Kvikantin Hoivakoti

Last changed: 31 January 2023

As soon as we get out of the car at Mats’ and Annika's stable in Kvikant, we feel it: peace and quiet. The clients have gone for the day. It was only the second day that the clients were back at the stable after the spring restrictions and isolation. Mats and Annika are waiting for us to show us around the farm. The horses are grazing in their pastures, the stable is empty. The summer is at its most beautiful right now. The gable on the riding arena has a new nesting box; a nesting box for kestrels. Nature is close.

Two persons in a stable

The farm has 13 horses and three cats. Seven of the horses are their own, the others are livery horses. “In 2005 we moved here and started the stable,” says Mats, “we carried out the usual stable activities, had a riding school for a couple of years and full-livery facilities. A few years ago, we thought that we would try something different. We thought about whether we should close or just keep our own horses. Then a friend of ours who had horses here before told me about Green Care, because she worked in administration in the hospital district. She told us that the hospital district was going to start implementing Green Care, so we checked it out”. Mats and Annika checked out a farm offering similar activities and also looked into the Green Arena business in Sweden, and then the idea was born to focus on the same business. “And it was a good thing I called the hospital district and told them that we were thinking about a business like this, asked if they were interested”, laughs Mats. “The contact at the hospital district made it immediately clear they were on board. I did not know then that they were in the process of starting a Green Care project. I thought this is easy, and I'll be a salesman!” After this start, Mats and Annika quite quickly sought and obtained a permit from the Regional Administrative Board. It was then the work of a moment to get the business up and running. in 2018, they started working with clients.

The hospital district has a project employee who has previously worked on day-to-day activities for people with disabilities. She recruited clients and asked who would be interested in working at the stable in Kvikant. The working day runs from 9:00 in the morning until 13:00 in the afternoon. In the morning, the day starts with morning coffee and lunch is included in the working time. “The working hours are not long but long enough for most people,” says Mats, “some days are shorter than others. On Wednesdays we work until 14:00”. The clients are at the stable all week. There are some who work five days a week and some who work one day a week. “Most people start off one day a week and they see if they want to increase their days”, says Mats, “95% of those who start progress on.”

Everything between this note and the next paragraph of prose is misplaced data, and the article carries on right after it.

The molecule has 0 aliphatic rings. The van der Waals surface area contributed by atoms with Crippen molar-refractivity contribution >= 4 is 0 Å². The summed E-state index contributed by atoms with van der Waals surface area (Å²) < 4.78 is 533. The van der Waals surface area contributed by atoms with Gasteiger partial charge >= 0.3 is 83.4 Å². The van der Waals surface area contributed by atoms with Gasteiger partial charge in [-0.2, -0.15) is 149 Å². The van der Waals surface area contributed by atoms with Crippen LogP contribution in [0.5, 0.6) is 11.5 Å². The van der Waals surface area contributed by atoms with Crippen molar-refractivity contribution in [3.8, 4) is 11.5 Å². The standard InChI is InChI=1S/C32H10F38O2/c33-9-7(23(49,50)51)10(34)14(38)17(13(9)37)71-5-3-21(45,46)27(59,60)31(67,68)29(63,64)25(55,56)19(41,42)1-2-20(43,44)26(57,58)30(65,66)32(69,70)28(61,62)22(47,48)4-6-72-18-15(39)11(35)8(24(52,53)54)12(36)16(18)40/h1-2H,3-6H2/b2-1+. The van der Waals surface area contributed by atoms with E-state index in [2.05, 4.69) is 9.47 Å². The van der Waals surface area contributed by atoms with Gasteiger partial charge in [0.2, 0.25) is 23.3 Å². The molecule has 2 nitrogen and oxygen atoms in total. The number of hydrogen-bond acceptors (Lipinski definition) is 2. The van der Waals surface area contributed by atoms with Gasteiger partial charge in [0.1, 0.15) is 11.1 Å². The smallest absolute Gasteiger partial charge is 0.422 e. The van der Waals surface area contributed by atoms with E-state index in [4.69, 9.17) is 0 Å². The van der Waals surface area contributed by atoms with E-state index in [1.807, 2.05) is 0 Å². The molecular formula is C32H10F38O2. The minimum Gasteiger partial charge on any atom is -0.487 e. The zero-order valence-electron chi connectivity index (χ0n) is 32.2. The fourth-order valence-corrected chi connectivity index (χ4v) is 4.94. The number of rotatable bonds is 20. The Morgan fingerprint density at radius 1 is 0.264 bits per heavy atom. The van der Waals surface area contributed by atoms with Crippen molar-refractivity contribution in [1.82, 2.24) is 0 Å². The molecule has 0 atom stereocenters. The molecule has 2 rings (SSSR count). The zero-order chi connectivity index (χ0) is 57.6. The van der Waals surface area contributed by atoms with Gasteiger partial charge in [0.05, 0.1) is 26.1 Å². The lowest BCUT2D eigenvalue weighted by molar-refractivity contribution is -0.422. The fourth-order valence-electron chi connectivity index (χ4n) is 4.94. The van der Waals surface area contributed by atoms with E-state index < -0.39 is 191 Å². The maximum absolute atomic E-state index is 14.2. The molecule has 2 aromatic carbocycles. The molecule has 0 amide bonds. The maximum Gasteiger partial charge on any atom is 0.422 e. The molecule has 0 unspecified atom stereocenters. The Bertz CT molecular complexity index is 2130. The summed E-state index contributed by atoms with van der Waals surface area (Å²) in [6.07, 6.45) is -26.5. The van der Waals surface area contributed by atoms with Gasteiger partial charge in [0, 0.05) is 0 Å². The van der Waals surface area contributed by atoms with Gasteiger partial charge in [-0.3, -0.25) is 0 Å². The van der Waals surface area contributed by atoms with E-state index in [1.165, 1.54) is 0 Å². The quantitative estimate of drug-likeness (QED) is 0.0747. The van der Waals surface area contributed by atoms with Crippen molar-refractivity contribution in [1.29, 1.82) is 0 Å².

Pile of firewood

What do the clients do then? For example, they clean feeding troughs and water the horses. “At the beginning, we didn't know how to structure the business. We were thinking maybe it would be more about caring for the horses. But actually, not everyone is very interested in that”, says Mats. “Our most popular task is chopping wood. It was only a temporary task at first, but so many people liked it, we now have a wood station! There are jobs for lots of people. This is how you can weigh hay for the horses in bags. There are scales on the wall. That is also popular'.

Greenhouse and plantbeds

The clients often like to do the task they have learned to do - and they know how to do. The work tasks have naturally been divided into what the clients themselves like to do. The work tasks also vary slightly from season to season. Since all the horses are outside during the summer, there is not much work in the stables themselves. This is why we have a greenhouse, and a few more extra work stations in the summer. “We do simple, not so ‘odd-jobs’ here. But I think everyone likes to be here”. “The point is not to micromanage the clients but to give them a meaningful job. They understand that it is important to bring water to the horses, and so on”.

Closeup on the head of black horse

And what about the interaction with the horses? "We have a pony called Hemppa who is perfect," says Annika. “Hemppa is small enough for several clients to groom at the same time”. “If you have a large horse who is not used to it, maybe a feisty cross-breed, dangerous situations may arise,” says Mats, “Hemppa is not so fast in his movements, so he works best. So we might have thought of getting more ponies”. “They often talk to Hemppa, tell him things. Hemppa is the most important.” The most sought-after work task is washing Hemppa.

We also have to meet Hemppa, before we go. He studies us for a bit before turning his attention to the healthy green grass on the other side of the fence. We do a turn through the wood station and the hay station before we leave the stable, and take a peek into the greenhouse. On the edge of the space, there is a brand new fire pit on the edge of the forest. It offers views of the horse pastures. “Everyone was in a really good mood yesterday,” says Mats with a broad smile about the first working day for clients at the stable in Kvikant after a long and different spring.


/Text & Photo: Sara Kåll-Fröjdö & Maria Hofman-Bergholm, Yrkeshögskolan Centria, july 2020

Read more about our visit to Kvikant here (in Swedish)

Kvikantin Hoiva - webpage

Horse on  meadow with green grass